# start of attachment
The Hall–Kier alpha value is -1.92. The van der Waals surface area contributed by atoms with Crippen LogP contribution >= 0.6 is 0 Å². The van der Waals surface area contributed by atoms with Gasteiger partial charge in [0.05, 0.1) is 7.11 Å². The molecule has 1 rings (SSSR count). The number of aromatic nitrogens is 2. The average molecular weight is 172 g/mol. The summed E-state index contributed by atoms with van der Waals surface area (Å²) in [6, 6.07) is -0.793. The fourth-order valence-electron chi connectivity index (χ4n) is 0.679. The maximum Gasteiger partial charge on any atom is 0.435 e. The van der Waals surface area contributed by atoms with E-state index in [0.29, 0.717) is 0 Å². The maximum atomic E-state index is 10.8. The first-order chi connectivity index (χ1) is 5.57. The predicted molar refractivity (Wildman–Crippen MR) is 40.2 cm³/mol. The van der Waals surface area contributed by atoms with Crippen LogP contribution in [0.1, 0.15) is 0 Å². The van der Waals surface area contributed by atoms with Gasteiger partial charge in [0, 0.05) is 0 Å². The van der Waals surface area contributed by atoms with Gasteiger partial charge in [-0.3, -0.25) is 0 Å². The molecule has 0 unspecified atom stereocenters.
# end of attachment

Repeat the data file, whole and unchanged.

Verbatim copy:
The Hall–Kier alpha value is -1.92. The van der Waals surface area contributed by atoms with Crippen LogP contribution >= 0.6 is 0 Å². The van der Waals surface area contributed by atoms with Gasteiger partial charge in [0.05, 0.1) is 7.11 Å². The molecule has 1 rings (SSSR count). The number of aromatic nitrogens is 2. The average molecular weight is 172 g/mol. The summed E-state index contributed by atoms with van der Waals surface area (Å²) in [6, 6.07) is -0.793. The fourth-order valence-electron chi connectivity index (χ4n) is 0.679. The maximum Gasteiger partial charge on any atom is 0.435 e. The van der Waals surface area contributed by atoms with E-state index in [0.29, 0.717) is 0 Å². The maximum atomic E-state index is 10.8. The first-order chi connectivity index (χ1) is 5.57. The predicted molar refractivity (Wildman–Crippen MR) is 40.2 cm³/mol. The van der Waals surface area contributed by atoms with Crippen LogP contribution in [0.1, 0.15) is 0 Å². The van der Waals surface area contributed by atoms with Gasteiger partial charge in [0, 0.05) is 0 Å². The van der Waals surface area contributed by atoms with Gasteiger partial charge in [-0.3, -0.25) is 0 Å². The molecule has 0 unspecified atom stereocenters.